After Trident: what future for Britain’s nuclear weapons factory?

Britain's Atomic Weapons Establishment (AWE) has been at the heart of the UK nuclear weapons programme for decades – and therefore, by default, at the heart of the UK’s entire defence establishment.  As the laboratory where the UK's Trident nuclear weapons are built and maintained it is a national centre of technical and scientific expertise, a major contributor to the regional economy, and a powerful player in military decision-making behind the scenes in Whitehall.

Today Parliament will vote on the future of the UK Trident nuclear weapons programme – a debate which is certain to rumble on to the next election and beyond.  Yet Parliament has only a partial influence on decisions taken regarding AWE’s strategy and priorities.  These decisions are tightly controlled by government, and  AWE's work – along with much of the substance of the UK's nuclear weapons programme – is exempted from even rudimentary scrutiny by Parliament.  AWE's current programme, for instance, is focussed on a limited decommissioning programme (to help meet a commitment under the Strategic Defence and Security Review to reduce the size of the UK’s warhead stockpile), but also on a much bigger modification programme to upgrade the UK’s Trident warheads.  As yet, Parliament has not even been notified of this part of AWE’s work – even though a staggering £1 billion is currently being spent every year to fund the Establishment.

Extraordinarily, a significant element in this programme is to ensure that the UK will still be able to ‘sit at the top table’ (through its notionally ‘independent’ nuclear weapons capability) well into the second half of the century. Say what you like about chronic short-termism at the heart of the UK’s political systems: when it comes to matters nuclear (both military and civilian), the establishment displays a commitment to long-term planning and investment that is the envy of every other government department.

And all this prioritised investment continues in the tragically anachronistic belief that the best way of protecting our national security is by hanging on – at literally any cost – to the once reassuring notion of an independent nuclear deterrent. For many in our political and defence establishment, this has now become ‘an article of faith’, placing it entirely outside of any rational, science-based analysis of what we really need to be doing to protect our security as a nation.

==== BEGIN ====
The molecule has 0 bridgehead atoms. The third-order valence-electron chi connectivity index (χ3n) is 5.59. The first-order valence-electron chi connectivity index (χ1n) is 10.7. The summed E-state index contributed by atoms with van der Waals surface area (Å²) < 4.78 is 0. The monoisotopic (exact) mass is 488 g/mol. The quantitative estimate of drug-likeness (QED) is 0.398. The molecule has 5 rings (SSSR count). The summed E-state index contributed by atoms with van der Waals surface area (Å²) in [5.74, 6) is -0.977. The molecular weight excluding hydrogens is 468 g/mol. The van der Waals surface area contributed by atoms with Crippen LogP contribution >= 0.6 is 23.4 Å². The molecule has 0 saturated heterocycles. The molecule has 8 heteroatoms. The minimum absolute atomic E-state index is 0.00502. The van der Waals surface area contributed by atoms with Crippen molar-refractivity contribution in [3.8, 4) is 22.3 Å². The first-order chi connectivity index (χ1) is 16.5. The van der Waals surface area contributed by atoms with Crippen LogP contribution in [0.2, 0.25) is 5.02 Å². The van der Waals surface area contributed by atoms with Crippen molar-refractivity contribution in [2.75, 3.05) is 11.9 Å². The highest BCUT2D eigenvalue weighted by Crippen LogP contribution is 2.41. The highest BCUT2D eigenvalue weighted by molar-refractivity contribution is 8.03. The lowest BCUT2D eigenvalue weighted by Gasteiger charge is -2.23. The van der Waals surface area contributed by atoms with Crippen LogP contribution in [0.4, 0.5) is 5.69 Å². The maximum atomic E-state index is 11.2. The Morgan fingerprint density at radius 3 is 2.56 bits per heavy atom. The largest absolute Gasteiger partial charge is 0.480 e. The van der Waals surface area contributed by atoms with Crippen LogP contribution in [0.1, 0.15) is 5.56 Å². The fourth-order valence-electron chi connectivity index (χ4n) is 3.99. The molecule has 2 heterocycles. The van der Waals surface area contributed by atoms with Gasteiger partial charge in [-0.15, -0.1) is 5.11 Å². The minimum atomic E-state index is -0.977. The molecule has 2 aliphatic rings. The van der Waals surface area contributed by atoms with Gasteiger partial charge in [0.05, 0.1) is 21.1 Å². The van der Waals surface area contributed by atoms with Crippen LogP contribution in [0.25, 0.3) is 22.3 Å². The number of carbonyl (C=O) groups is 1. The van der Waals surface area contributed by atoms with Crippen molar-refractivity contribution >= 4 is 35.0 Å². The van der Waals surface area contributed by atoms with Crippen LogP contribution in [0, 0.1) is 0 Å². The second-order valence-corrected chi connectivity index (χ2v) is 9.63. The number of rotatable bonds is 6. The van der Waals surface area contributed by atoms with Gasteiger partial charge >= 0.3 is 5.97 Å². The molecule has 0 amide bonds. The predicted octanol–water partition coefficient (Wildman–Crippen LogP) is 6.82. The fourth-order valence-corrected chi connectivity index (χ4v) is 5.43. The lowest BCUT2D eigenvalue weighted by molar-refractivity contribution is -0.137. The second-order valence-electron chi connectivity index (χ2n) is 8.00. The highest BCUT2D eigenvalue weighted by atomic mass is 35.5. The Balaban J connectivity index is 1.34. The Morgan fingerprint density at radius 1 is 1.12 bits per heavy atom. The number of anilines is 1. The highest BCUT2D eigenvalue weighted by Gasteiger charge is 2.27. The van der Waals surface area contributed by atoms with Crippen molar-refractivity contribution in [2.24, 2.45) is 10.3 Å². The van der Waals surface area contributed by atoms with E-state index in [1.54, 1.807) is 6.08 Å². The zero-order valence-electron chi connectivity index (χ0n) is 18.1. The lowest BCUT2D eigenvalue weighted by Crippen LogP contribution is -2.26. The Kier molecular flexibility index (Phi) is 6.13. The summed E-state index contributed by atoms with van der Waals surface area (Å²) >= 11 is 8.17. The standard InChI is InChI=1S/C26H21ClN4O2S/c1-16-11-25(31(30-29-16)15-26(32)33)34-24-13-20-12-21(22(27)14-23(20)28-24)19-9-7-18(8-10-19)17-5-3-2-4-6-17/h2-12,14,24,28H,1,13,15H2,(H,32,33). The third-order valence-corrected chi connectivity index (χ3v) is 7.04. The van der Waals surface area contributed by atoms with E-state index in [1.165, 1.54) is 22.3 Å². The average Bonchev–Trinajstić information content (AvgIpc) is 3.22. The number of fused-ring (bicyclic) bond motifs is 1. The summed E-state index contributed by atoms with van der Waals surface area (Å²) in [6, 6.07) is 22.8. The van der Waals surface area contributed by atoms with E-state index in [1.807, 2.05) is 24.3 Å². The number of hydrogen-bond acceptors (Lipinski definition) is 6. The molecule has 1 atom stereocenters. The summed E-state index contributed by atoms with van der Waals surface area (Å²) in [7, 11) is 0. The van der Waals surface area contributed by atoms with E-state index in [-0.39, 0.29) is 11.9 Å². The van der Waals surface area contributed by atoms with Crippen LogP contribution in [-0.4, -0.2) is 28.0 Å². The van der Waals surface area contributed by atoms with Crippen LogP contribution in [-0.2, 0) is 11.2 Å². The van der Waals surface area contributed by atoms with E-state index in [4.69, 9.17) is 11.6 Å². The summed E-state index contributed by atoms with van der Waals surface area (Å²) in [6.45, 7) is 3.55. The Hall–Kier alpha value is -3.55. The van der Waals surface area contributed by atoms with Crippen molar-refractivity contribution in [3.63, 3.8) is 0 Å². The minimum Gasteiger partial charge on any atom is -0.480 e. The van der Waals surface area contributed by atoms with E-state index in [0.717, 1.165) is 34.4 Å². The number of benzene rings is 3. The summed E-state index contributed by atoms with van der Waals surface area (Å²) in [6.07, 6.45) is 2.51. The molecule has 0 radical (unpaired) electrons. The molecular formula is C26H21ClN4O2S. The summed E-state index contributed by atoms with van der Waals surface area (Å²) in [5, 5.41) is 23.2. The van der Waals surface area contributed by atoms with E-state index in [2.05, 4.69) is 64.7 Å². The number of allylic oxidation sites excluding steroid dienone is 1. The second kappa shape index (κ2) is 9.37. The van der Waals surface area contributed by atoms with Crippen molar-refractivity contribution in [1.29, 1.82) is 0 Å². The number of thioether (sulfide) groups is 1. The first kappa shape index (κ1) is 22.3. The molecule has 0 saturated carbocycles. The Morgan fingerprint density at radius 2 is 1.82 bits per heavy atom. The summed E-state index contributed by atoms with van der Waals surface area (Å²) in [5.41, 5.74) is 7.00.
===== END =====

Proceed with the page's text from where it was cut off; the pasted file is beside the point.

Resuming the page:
But that may, at long last, be changing. Whatever people may feel about the election of Jeremy Corbyn as Leader of the Labour Party, this has galvanised (and legitimised) the debate about our nuclear deterrent in a way that seemed all but impossible before then, with the UK’s three major parties all seemingly ‘as one’ on the question of Trident renewal.
As a direct consequence of that debate – and the now serious possibility that the Trident programme may be further postponed, modified or even cancelled – the future of industrial sites such as AWE which rely on Trident is now a matter of lively discussion.  With the jobs of nearly 5,000 highly-qualified people at stake at AWE alone, I was delighted when I heard that the Nuclear Information Service (of which I’m proud to be a Patron) had decided to examine in detail the prospects for AWE in the event of the Trident programme being cancelled.

The study report argues convincingly that the closure of AWE (even in what would be seen by many as terminally threatening conditions for the continued existence of the organisation) is highly unlikely.  Dismantling of the existing warhead stockpile is expected to take at least four years, guaranteeing work over the short to medium term. Decommissioning of radioactively contaminated facilities is likely to last into the 2040s/50s, with a need to hold radioactive waste securely at the site until at least 2070. Work at AWE on disarmament verification and nuclear forensics might be expected to continue regardless of the future of the Trident programme.
In the long term, the report argues that the former AWE, with its skills base in the much-needed Science, Technology, Engineering, and Mathematics disciplines, is well placed to move in to new civilian sector high technology manufacturing markets.  A comparison with what happened at the former civil nuclear research site at Harwell, and at the military chemical and biological facilities at Porton Down, is particularly instructive. Both sites have been converted to a number of commercially viable enterprises undertaking a diverse range of work, with a core remaining in the public sector to manage legacy issues and undertake work which should rightly be conducted by government.

AWE’s position would be even stronger in that regard. With a nuclear weapons legacy stretching back over 65 years, there are now literally innumerable swords (many defunct, but many still in active service) that have still to be beaten into ploughshares.

We should pay tribute to the extraordinary skills and expertise of AWE’s core staff and supporting consultants. This is an international asset that the UK would be well-advised to value and nurture, even if (or, as I would argue, when) we, as a nation have decided once and for all to put our national security first by getting rid of our Trident submarines and their warheads.  Continuing investment in science and technology will be crucial to the future success of the UK’s economy, and the more we can do to match the research and development at AWE to meet civil sector needs, the better.


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